Students celebrate heritage

El Grito ends the week with dancers and food

By Michael Williams
On September 22, 2016

Photo by:Kaitlin Trujillo
Danielle Conner of Big Spring, TX dances El Angel from the state of Jalisco. 

The Multicultural Center and Association of Mexican-American Students celebrated National Hispanic Heritage Week Sept.12-16. 

Events throughout the week included El Grito, which is the Mexican Independence Celebration, a movie screening of Cartoneo y Nopalitos, a film written and directed by Pablo Veliz, a panel presentation titled “Borderland Voices,” Oral Tradition Hispanic Legends and the Spanish-Language Astronomy show.

“For me the most important thing is that we educate our population, so we learn about culture and history,” Erika Baeza, director at the MC, said.

There were many people dressed in traditional Hispanic clothing as students danced and enjoyed El Grito at the Pavilion. The event featured mariachi music and dances by local dance group Folklorico Meztli, traditional Mexican food and art displays.

 “My favorite part was when we got to do El Grito, which is something I haven’t been able to do because I’ve been in the states,” Baeza said.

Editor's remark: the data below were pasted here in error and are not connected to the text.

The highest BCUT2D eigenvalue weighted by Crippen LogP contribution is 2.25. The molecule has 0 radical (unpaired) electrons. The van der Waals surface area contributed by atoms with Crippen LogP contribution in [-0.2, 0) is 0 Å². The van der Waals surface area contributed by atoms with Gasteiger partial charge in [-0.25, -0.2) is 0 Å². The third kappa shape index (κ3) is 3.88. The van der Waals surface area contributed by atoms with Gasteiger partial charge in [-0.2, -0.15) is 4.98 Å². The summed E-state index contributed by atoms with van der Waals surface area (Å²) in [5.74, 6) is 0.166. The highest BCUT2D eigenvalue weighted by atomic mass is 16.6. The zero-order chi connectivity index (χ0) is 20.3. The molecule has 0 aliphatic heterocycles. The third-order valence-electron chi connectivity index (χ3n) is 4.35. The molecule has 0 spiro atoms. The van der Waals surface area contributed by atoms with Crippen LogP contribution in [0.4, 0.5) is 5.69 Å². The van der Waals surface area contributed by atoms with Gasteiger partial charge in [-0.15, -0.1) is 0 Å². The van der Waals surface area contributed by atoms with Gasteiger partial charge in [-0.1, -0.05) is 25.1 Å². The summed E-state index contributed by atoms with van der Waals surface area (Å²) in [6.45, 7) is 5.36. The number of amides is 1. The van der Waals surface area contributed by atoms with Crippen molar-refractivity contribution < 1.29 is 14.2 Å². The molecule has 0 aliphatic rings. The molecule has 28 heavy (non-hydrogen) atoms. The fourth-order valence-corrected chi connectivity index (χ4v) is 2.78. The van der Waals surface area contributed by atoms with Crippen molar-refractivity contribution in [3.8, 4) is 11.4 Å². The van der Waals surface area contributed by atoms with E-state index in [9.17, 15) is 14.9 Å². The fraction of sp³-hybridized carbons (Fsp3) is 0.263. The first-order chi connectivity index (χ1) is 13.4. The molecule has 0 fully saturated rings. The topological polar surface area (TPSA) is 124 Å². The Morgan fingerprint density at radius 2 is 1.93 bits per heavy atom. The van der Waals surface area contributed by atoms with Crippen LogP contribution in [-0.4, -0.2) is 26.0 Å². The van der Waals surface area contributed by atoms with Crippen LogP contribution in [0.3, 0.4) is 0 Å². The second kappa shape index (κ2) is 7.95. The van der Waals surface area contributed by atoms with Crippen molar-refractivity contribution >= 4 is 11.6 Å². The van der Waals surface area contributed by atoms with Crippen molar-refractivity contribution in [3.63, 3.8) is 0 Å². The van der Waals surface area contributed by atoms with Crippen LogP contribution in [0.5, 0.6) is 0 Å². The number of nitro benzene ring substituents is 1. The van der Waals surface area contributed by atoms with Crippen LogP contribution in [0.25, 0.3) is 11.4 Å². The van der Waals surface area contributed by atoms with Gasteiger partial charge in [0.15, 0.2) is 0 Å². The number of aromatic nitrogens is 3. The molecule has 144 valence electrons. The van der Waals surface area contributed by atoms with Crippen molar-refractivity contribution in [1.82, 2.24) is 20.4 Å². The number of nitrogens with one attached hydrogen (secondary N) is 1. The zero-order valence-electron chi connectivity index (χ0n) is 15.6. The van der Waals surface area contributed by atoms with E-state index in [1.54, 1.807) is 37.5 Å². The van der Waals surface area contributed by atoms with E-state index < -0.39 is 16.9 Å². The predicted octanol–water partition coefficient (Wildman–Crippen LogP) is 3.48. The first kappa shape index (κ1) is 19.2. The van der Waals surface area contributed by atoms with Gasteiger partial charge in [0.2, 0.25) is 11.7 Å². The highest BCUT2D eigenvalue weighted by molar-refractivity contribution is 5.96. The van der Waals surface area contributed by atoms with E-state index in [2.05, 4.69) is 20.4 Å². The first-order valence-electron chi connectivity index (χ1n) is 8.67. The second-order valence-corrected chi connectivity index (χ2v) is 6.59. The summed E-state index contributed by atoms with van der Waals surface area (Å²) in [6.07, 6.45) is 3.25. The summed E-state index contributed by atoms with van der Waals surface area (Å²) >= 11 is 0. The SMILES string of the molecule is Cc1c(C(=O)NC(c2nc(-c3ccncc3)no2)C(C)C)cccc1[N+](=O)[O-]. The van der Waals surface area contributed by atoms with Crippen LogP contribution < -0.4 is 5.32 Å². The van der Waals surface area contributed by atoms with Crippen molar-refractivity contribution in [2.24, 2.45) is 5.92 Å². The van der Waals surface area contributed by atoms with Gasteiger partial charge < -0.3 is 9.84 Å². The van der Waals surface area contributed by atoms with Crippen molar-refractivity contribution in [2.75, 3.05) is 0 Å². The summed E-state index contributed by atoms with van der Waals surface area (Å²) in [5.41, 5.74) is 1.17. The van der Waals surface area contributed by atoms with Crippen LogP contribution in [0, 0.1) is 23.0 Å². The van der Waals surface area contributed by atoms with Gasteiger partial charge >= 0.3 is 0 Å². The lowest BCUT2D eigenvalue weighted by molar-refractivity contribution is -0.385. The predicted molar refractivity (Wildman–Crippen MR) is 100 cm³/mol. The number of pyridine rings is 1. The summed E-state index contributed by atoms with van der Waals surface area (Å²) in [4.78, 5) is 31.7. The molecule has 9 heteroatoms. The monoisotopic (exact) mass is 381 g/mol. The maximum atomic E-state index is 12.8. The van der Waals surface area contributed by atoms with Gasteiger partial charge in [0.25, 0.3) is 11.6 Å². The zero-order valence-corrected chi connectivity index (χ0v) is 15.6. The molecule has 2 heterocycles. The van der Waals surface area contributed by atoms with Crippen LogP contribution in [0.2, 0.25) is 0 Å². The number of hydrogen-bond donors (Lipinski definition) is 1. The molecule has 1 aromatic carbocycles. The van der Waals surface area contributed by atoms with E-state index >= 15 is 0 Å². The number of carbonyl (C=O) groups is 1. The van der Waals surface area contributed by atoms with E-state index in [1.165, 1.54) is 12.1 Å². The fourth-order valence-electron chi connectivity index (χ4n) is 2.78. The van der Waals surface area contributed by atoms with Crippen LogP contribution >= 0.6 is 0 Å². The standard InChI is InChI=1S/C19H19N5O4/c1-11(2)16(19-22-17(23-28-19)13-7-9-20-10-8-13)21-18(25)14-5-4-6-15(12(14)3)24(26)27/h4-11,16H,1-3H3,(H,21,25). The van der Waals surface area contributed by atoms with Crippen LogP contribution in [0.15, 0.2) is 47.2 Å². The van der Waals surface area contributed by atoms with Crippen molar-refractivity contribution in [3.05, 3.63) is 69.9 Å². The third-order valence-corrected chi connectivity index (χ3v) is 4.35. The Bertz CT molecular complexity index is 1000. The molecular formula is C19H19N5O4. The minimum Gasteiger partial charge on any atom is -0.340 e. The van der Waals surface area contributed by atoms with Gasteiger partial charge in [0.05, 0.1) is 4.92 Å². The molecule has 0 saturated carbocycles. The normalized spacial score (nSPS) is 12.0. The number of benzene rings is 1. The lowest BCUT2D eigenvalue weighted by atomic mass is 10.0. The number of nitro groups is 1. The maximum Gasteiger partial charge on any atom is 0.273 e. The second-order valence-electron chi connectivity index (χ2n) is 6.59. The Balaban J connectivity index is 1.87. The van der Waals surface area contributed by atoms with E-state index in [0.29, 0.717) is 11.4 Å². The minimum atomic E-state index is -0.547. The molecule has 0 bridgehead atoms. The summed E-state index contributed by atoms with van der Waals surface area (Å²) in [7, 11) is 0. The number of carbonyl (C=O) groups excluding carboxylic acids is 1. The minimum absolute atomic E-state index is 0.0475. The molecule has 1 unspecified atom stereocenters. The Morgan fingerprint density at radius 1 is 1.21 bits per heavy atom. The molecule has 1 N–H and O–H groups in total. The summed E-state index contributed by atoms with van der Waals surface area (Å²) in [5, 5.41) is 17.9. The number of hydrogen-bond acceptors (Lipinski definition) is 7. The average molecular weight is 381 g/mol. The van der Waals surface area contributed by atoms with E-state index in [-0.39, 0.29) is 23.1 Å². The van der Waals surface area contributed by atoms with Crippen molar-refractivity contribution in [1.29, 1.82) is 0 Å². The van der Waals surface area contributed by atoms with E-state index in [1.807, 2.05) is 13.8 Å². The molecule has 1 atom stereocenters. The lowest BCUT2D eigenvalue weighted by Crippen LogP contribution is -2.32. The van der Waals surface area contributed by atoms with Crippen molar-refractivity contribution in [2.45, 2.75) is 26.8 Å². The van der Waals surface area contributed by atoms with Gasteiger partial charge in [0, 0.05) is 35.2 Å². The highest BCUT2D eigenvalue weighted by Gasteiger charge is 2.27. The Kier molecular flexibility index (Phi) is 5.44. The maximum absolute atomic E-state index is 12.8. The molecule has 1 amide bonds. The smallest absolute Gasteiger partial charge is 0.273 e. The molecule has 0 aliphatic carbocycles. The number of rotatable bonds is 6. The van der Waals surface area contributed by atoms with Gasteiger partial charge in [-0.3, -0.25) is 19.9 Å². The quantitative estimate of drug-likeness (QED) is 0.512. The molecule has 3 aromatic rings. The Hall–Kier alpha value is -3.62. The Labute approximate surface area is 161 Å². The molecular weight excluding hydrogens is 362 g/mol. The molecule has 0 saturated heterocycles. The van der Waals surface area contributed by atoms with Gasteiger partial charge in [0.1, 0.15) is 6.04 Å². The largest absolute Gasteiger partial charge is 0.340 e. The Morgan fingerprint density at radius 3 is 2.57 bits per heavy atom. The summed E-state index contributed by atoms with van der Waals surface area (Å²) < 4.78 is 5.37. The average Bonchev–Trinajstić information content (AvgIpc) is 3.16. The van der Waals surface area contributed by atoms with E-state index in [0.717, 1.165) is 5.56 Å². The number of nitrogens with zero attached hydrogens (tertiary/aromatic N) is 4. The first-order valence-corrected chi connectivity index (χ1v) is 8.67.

“Personally, it was a very emotional moment for me.”

There was a sense of camaraderie in the air at the end of the Borderland Voices event on Sept. 12. The panel encouraged Hispanic students to take pride in where they’re from, their heritage and who they are. 

One student, sophomore David Alvarado said the Borderland Voices event gave him more of a sense of identity after listening to the panel.

“Having Hispanic students’ presence at the events was the most important role that our organization played during Hispanic Heritage Week,” President of AMAS Elizanette Lopez said.  “The film night with Pablo Velis was my favorite night. Getting the chance to meet the man whose movie was so influential in my life was an unforgettable experience.”

Cartoneo y Nopalitos is a story about immigration into the United States. The final scene in the movie was uplifting and empowering, which seemed to be a theme of the whole week. When speaking about one of the most important points in the movie, Pablo Veliz said he would like others and himself to look at all angles of someone’s story and understand their struggle.

The Oral Traditions Hispanic legends event was filled with similar stories from different regions.  Everyone who attended knew each story about various superstitions such as “duendes,” but had their own spin on it. Although there were different views, it solidified everyone’s connection through heritage.

Tying up the week was the Spanish-Language Astronomy show hosted in ASU’s Planetarium. It featured an educational video ranging from the Milky Way galaxy all the way down to the solar system and Earth itself. Afterward, they traveled the sky from star showing the constellations and the views from the sky from different stand points such as San Angelo compared to Chihuaua, Mexico.

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